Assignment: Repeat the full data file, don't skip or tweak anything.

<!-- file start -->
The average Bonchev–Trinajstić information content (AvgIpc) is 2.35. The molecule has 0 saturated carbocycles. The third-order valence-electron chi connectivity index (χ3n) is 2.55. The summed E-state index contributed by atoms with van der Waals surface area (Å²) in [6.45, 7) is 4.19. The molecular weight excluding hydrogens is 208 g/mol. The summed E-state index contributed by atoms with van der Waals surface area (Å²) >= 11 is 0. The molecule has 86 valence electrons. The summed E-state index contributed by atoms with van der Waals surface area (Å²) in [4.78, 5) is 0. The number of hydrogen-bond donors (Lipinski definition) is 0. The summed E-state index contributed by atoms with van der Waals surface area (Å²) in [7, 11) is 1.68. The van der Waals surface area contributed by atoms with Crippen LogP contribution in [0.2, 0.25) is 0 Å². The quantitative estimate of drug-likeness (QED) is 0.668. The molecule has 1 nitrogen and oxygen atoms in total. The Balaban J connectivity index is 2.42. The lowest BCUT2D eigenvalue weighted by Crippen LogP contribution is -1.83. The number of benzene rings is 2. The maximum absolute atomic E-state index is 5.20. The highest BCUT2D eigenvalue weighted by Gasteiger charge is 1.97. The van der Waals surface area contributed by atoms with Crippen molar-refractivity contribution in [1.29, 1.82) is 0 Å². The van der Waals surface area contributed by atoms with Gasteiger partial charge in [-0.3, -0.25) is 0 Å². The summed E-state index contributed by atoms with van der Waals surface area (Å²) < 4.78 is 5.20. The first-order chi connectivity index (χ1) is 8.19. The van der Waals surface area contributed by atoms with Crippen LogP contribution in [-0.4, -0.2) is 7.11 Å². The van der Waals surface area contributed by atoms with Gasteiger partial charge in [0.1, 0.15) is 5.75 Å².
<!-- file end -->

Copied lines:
The average Bonchev–Trinajstić information content (AvgIpc) is 2.35. The molecule has 0 saturated carbocycles. The third-order valence-electron chi connectivity index (χ3n) is 2.55. The summed E-state index contributed by atoms with van der Waals surface area (Å²) in [6.45, 7) is 4.19. The molecular weight excluding hydrogens is 208 g/mol. The summed E-state index contributed by atoms with van der Waals surface area (Å²) >= 11 is 0. The molecule has 86 valence electrons. The summed E-state index contributed by atoms with van der Waals surface area (Å²) in [4.78, 5) is 0. The number of hydrogen-bond donors (Lipinski definition) is 0. The summed E-state index contributed by atoms with van der Waals surface area (Å²) in [7, 11) is 1.68. The van der Waals surface area contributed by atoms with Crippen LogP contribution in [0.2, 0.25) is 0 Å². The quantitative estimate of drug-likeness (QED) is 0.668. The molecule has 1 nitrogen and oxygen atoms in total. The Balaban J connectivity index is 2.42. The lowest BCUT2D eigenvalue weighted by Crippen LogP contribution is -1.83. The number of benzene rings is 2. The maximum absolute atomic E-state index is 5.20. The highest BCUT2D eigenvalue weighted by Gasteiger charge is 1.97. The van der Waals surface area contributed by atoms with Crippen molar-refractivity contribution in [1.29, 1.82) is 0 Å². The van der Waals surface area contributed by atoms with Gasteiger partial charge in [-0.3, -0.25) is 0 Å². The summed E-state index contributed by atoms with van der Waals surface area (Å²) < 4.78 is 5.20. The first-order chi connectivity index (χ1) is 8.19. The van der Waals surface area contributed by atoms with Crippen LogP contribution in [-0.4, -0.2) is 7.11 Å². The van der Waals surface area contributed by atoms with Gasteiger partial charge in [0.1, 0.15) is 5.75 Å².